06:27 AUSTIN: So our understanding is that this is going to revolutionize site-search for individual websites which this may not come to the top of your mind, just as a regular mom and pop shop, but there is a lot of e-comm businesses that are in that enterprise level just now reaching that mid-tier to maybe upper-tier of e-commerce. That’s a big part of their business. Where this can be a big missing component. Because what’s unique about site-search is you can really, really understand your customer, better than utilizing maybe Google Analytics. Because you’re going to get more data, and you’re really going to get to dive into what people are searching for, down to the very keyword. 


Which we know with Google Analytics does not give you that keyword level data. This tool will.


07:14 PAT: right. Exactly. So this also measures that on-site intent as well. So it also lets people know–and this is something that we’ve seen companies even going back to Amazon leverage a lot. Amazon can leverage search term data to see what products to create, which ones there might be a demand for. 


Any company that uses Algolia will now be able to do that too. It’s typically the bigger companies, because that’s where that investment makes the most sense for them. So Algolia works with clients like Under Armor, Twitch, Periscope, Medium, Stripe. Big companies that have a huge online presence. 


But I think the applications for this are much more widespread than that. And really as a business owner, the reason that this is important to me is because this is the same thing as getting consumer level data at a retail store or something, right?


You’re getting it all the way down to the last point. And this really helps fill in all the extra pieces of the puzzle and can really establish your online marketplace.


08:08 AUSTIN: And this is going to make huge… this is going to be huge for companies in understanding of what they should even be putting on their websites to sell. So they can now really understand what people are constantly searching in and then divide that into the different markets. And then what they should prioritize to make sure they keep in stock and in inventory. 


And then, of course, there’s going to be the way they search where it will autofill the query for you. So that’s going to be really big for them, because based on other site search data, they can decide what should be auto filled. And when someone is maybe hesitating to figure out what they want to search for.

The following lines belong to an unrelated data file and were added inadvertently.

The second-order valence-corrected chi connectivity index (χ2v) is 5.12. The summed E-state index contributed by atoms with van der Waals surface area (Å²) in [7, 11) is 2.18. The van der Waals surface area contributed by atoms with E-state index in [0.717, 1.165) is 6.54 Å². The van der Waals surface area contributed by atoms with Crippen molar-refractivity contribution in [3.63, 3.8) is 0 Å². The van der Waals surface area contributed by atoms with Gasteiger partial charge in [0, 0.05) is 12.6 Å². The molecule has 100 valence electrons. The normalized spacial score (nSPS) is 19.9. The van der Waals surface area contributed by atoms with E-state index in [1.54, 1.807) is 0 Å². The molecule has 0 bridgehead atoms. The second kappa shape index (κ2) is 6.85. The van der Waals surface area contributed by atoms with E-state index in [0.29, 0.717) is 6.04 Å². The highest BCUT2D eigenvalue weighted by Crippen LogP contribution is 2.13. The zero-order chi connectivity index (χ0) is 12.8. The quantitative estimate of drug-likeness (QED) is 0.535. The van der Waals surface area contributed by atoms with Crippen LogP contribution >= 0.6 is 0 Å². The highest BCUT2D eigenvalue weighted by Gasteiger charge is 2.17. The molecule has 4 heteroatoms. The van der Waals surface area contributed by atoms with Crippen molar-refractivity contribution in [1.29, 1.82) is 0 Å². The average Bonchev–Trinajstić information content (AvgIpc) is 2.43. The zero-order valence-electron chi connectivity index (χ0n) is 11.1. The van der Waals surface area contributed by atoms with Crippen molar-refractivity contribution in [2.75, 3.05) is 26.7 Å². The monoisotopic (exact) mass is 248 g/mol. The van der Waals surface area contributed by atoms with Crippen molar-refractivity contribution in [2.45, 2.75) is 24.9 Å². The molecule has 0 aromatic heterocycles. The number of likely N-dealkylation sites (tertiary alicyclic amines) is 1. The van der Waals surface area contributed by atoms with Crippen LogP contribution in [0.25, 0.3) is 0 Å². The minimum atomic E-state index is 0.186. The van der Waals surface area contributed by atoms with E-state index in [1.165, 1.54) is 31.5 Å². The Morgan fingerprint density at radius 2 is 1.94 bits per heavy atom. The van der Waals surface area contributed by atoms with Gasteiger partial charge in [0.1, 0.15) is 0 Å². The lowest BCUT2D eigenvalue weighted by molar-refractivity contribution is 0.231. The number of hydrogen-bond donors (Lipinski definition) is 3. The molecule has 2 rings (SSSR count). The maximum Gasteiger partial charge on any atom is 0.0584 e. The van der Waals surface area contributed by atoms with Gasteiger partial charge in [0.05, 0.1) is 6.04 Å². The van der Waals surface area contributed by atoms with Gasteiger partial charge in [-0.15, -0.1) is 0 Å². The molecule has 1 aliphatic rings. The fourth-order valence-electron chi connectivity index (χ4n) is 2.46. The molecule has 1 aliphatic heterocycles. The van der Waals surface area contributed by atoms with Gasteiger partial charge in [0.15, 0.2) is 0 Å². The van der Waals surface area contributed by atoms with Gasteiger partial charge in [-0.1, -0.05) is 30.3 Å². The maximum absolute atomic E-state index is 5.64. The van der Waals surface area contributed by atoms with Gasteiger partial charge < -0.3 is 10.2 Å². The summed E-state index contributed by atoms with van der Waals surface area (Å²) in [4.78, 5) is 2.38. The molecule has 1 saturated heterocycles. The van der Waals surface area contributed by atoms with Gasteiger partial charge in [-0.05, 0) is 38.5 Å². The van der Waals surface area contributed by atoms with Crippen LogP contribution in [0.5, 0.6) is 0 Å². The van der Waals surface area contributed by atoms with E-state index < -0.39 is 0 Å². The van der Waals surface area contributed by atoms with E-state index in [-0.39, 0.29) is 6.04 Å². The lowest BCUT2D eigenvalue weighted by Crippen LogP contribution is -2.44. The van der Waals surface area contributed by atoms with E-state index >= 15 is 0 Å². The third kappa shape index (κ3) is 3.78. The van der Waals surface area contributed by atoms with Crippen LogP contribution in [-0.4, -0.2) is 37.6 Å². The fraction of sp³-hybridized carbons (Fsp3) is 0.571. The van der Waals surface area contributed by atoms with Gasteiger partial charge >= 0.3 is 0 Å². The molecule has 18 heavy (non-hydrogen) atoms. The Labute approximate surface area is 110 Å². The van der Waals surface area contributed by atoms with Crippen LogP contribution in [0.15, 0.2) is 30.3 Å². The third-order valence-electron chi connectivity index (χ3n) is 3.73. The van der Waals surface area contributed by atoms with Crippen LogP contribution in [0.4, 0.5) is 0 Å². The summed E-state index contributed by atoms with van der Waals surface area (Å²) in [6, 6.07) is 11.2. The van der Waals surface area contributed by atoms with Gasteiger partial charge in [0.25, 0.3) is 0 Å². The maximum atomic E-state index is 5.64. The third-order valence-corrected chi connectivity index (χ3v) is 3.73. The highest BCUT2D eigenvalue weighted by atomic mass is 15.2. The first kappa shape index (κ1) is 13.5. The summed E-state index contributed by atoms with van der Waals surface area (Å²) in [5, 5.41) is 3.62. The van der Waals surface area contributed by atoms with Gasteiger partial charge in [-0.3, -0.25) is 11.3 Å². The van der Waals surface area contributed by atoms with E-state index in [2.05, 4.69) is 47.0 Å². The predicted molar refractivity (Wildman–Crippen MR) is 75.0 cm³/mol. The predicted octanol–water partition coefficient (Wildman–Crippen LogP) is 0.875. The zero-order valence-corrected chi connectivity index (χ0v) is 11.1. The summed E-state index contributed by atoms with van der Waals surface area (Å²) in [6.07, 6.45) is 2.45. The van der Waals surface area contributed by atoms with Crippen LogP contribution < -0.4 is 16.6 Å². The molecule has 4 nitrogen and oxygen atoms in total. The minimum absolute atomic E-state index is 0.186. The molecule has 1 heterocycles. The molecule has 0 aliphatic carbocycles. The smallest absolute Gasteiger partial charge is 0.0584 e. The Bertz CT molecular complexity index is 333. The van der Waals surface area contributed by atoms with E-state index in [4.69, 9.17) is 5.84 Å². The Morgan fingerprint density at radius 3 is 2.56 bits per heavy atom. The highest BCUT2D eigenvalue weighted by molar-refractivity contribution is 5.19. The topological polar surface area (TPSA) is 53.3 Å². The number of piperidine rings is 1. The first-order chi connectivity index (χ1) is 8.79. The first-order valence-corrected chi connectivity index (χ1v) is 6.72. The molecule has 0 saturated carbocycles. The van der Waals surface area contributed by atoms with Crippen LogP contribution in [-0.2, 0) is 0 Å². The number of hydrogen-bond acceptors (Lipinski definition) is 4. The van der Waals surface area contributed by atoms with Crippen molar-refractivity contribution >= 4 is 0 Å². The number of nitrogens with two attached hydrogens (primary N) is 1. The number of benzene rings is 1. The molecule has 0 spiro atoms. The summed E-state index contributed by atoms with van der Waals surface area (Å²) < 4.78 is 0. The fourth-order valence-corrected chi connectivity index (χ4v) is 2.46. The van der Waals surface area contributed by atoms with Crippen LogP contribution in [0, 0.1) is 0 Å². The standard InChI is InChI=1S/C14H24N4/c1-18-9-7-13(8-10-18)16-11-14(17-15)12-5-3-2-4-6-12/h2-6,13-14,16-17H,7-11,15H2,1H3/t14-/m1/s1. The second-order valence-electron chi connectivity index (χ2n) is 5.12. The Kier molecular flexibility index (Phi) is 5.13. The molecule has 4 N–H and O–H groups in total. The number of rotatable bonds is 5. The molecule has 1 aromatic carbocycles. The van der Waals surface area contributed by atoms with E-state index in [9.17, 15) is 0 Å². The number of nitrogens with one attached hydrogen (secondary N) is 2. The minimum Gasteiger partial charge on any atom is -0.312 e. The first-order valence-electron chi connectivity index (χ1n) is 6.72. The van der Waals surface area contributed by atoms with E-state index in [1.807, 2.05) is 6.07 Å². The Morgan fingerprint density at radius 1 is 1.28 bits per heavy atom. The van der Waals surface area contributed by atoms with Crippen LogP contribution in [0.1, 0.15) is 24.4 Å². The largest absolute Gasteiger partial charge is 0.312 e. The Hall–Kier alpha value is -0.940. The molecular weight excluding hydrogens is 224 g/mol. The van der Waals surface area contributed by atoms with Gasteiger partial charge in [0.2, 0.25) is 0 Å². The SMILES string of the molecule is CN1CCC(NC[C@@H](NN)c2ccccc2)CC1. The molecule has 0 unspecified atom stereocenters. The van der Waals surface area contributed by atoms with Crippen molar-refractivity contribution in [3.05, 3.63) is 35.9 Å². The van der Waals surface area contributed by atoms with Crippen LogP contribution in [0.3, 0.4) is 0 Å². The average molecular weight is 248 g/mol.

08:40 PAT: And I think the cool part about it too, is it’s not even like you’re deceiving anybody. You’re actually implementing something here that is going to guide them to what they want to find the most quickly. And as we’ve seen with everything that we’ve covered on this show so far is that User Experience is king. It’s the thing that matters the most. You need to get personal with your users. I don’t wanna… we’re like envious of one another almost. I don’t wanna have the same things show up when I search as when you search, because then I’ll know that it’s just a blanket thing.


09:06 AUSITN: Right. I want it to be personalized.


09:09 PAT: Exactly. I want it to be for me. And this helps achieve that. So what they’re going to see is higher conversion rates, like we talked about. And again, this is just going to help educate people on the user journey.


So a ton of great that’s going to come from this. Really excited to also be reporting on this as time goes on. But huge acquisition today by Algolia. And interested to see how it all turns out. 


09:28 AUSTIN: Absolutely. All right, thank you Patrick. 


Okay, final piece of news today that we’re talking about is YouTube. Owned by Google of course. And what they’re doing to combat conspiracy theories….


09:35 PAT: Oooh…